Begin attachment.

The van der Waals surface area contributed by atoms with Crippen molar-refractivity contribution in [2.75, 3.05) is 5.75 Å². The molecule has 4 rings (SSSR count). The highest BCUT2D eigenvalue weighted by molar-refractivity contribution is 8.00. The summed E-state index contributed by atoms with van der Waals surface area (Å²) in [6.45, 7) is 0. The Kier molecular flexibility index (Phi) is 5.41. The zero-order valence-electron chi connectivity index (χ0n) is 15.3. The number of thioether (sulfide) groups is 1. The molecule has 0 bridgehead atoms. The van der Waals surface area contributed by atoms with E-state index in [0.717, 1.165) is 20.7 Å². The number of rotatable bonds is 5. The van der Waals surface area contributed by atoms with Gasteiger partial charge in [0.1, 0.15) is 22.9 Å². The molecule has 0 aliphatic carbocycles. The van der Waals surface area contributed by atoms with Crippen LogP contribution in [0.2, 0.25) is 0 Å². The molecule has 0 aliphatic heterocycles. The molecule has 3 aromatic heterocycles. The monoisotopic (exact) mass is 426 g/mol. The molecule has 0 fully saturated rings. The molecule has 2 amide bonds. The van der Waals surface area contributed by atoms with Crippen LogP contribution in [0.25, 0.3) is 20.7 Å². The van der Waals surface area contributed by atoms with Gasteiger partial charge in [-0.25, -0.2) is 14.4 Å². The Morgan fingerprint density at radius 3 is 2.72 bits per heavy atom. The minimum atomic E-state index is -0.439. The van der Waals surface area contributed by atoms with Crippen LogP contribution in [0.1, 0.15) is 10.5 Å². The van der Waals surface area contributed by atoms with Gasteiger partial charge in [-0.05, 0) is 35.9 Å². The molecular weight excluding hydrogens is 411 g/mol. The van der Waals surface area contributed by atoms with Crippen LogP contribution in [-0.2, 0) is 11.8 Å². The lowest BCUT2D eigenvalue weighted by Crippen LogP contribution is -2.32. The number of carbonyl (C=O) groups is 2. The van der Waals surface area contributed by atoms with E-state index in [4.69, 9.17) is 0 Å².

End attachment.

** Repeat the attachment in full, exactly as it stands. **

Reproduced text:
The van der Waals surface area contributed by atoms with Crippen molar-refractivity contribution in [2.75, 3.05) is 5.75 Å². The molecule has 4 rings (SSSR count). The highest BCUT2D eigenvalue weighted by molar-refractivity contribution is 8.00. The summed E-state index contributed by atoms with van der Waals surface area (Å²) in [6.45, 7) is 0. The Kier molecular flexibility index (Phi) is 5.41. The zero-order valence-electron chi connectivity index (χ0n) is 15.3. The number of thioether (sulfide) groups is 1. The molecule has 0 bridgehead atoms. The van der Waals surface area contributed by atoms with E-state index in [0.717, 1.165) is 20.7 Å². The number of rotatable bonds is 5. The van der Waals surface area contributed by atoms with Gasteiger partial charge in [0.1, 0.15) is 22.9 Å². The molecule has 0 aliphatic carbocycles. The van der Waals surface area contributed by atoms with Crippen LogP contribution in [0.2, 0.25) is 0 Å². The molecule has 0 aliphatic heterocycles. The molecule has 3 aromatic heterocycles. The monoisotopic (exact) mass is 426 g/mol. The molecule has 0 fully saturated rings. The molecule has 2 amide bonds. The van der Waals surface area contributed by atoms with Crippen LogP contribution in [0.25, 0.3) is 20.7 Å². The van der Waals surface area contributed by atoms with Gasteiger partial charge in [-0.25, -0.2) is 14.4 Å². The Morgan fingerprint density at radius 3 is 2.72 bits per heavy atom. The minimum atomic E-state index is -0.439. The van der Waals surface area contributed by atoms with Crippen LogP contribution in [0.1, 0.15) is 10.5 Å². The van der Waals surface area contributed by atoms with Gasteiger partial charge in [-0.05, 0) is 35.9 Å². The molecular weight excluding hydrogens is 411 g/mol. The van der Waals surface area contributed by atoms with Crippen LogP contribution in [-0.2, 0) is 11.8 Å². The lowest BCUT2D eigenvalue weighted by Crippen LogP contribution is -2.32. The number of carbonyl (C=O) groups is 2. The van der Waals surface area contributed by atoms with E-state index in [4.69, 9.17) is 0 Å².